Tom – When I think of singularities, I’m thinking of the Big Bang or a black hole in space. What exactly do you mean by singularity here?

Keith – Well, singularity in general means that you have a system of equations in which one of the variables, any one, may go to infinity.

Tom – Do we have any examples with fluids that exhibit this singularity behaviour?

Keith – The singularity may occur most simply through a consideration of the problem of two tornado-like vortices. If these are forced together, then they go through a process of what’s called “Vortex Reconnection”. It’s a very complex process because each vortex tries to wind around the other. The spatial structure becomes very complex. So the question is, can it become infinitely complex.

Tom – How close are we to actually understanding this problem? How far away is the solution?

Keith – 30 years.

Tom – I’ll hold you to that.

You can read more about the Navier-Stokes equations and all of the Millennium Problems here.

If you’re like me and you’ve always wished that Pokémon were real, no doubt you’ve dreamt of having one of your very own as a pet. I don’t really like pets, they look like a lot of effort and stop you doing fun things like going on holiday, but if I could have a Charizard living in my backyard, well now that’s a whole new ball game…

Let’s suppose that is exactly the case – you have a pet Charizard living in your garden. For those of you unfamiliar with Charizard, think fire-breathing dragon and you’ve pretty much nailed it. As with all pets (I assume) you have to think about how much food to feed them, or more specifically how many calories does your pet need in order to survive. An average sized dog needs around 800 calories per day, whilst cats are a little smaller and so only need about 300. So as with most things in life, size matters, which brings us back to our fire-breathing dragon…

Game of Thrones fans a word of warning: dragons aren’t all as big as the ones belonging to Daenerys. The main one Drogon is often pictured as being at least ten metres tall and weighing as much as a small house, but that is not the case with Charizard. Pokémon tend to be much smaller than you might think and according to the official Pokédex an average Charizard stands at 1.7 metres tall and weighs in at 90 kilograms. I don’t know if this was on purpose but that is almost exactly the same as the average height and weight for a male human. The recommended daily intake of calories for such a male is 2500 per day, which gives us a good starting point for our pet Charizard. But, we also need to think about fire.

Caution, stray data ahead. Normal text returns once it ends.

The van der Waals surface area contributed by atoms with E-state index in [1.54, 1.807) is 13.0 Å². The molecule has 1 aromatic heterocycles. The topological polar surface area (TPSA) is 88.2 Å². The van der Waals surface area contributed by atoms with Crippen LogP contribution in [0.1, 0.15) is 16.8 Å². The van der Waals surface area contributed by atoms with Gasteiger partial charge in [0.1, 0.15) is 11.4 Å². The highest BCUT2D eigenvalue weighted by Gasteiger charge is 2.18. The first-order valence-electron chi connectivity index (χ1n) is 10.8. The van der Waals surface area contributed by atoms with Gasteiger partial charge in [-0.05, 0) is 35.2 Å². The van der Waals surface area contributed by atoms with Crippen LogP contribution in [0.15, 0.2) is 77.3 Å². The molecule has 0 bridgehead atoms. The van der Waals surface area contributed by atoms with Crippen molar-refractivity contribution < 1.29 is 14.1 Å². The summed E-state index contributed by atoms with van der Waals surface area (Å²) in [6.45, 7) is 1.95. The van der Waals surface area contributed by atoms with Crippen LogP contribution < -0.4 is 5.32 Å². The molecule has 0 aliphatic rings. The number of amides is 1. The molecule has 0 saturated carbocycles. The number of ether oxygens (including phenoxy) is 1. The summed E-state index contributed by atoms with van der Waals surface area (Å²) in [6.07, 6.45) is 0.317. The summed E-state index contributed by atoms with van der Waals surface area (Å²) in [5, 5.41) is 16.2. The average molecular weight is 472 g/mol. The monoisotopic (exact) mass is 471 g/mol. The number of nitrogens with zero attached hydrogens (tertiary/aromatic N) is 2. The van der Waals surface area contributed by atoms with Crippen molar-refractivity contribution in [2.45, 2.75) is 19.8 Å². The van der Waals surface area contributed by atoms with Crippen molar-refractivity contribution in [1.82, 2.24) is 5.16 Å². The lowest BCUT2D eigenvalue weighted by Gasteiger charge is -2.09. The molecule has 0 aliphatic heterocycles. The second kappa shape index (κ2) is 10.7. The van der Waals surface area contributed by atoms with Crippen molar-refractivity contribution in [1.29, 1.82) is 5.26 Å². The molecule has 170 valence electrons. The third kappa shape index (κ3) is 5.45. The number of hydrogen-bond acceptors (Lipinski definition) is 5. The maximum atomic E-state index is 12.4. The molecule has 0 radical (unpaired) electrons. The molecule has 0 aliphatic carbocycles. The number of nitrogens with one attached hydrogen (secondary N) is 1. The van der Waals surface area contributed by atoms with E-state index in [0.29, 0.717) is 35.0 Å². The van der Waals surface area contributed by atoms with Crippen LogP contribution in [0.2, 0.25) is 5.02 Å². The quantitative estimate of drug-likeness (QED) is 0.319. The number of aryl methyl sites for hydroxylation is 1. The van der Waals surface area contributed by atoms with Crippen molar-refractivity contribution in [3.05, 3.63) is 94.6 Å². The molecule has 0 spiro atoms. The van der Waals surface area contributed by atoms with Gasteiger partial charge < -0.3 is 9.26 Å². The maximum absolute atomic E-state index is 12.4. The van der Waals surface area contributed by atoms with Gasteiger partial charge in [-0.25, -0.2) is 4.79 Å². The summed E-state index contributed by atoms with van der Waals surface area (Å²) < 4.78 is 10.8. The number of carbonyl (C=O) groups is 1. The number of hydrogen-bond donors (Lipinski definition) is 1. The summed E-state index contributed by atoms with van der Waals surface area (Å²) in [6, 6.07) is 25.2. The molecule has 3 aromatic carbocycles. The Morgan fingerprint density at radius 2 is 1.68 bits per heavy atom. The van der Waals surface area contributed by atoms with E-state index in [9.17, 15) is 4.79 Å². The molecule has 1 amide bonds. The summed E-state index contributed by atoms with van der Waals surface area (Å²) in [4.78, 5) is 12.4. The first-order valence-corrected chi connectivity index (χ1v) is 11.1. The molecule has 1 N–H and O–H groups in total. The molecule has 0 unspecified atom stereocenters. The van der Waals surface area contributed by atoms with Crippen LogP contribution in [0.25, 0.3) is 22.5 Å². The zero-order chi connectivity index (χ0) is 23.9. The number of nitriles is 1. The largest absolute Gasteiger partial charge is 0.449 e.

A fire needs three key ingredients to burn successfully: fuel, heat and oxygen (see fire triangle above). If any of the three are missing, then the fire will go out (this is why it’s called the ‘fire triangle’, as without one of its sides a triangle is no longer a shape). Charizard has a flame burning on its tail that is said to grow hotter with increased battle experience. We can safely assume that the tail flame is getting its supply of oxygen from the atmosphere, which contains 21% of the gas. The majority (78%) of the air is nitrogen plus a few other bits and pieces such as unreactive argon (0.93%) and the big baddie carbon dioxide at what seems a measly 0.04%, but is still enough to heat up our planet.

That’s the oxygen taken care of, now what about the heat? Well Charizard is probably quite a warm creature, especially with all of this fire-breathing going on, so it’s probably safe to say that the heat comes from its body. That just leaves the fuel – it has to burn something to be able to produce fire. The most likely culprit is to burn its food, i.e. calories. A calorie by definition is approximately the amount of energy required to raise the temperature of one gram of water by one degree Celsius at a pressure of one atmosphere. Just to be super confusing, the calories we talk about with food are actually kilogram calories and are equal to 1000 of the little ones. This is why calorie content on food labels is often given in both units of kcal and cal, though not always (again just to be super confusing).

If we assume that the flame on Charizard’s tail burns similar to a lab Bunsen burner (a reasonable assumption I feel), then it will generate a power of around 1 kilowatt. Therefore, in order to burn for 24 hours, it requires 24 kilowatt hours of energy – a kilowatt hour is just the amount of power in kilowatts times the length of time it is produced for in hours. We know that 1 food calorie is equal to 0.00162 kilowatt hours (thanks Wikipedia) and so the number of calories required to power the flame on the tail of a Charizard is

Just to clarify this is the big food-based calorie, which means a LOT of food for your fire-breathing pet dragon. Even with a conservative estimate, a Charizard is going to need to eat as much food as 6 fully grown men to be able to keep it active for just one day. Maybe I was right and pets aren’t such a good idea after all – especially the ones that breathe fire…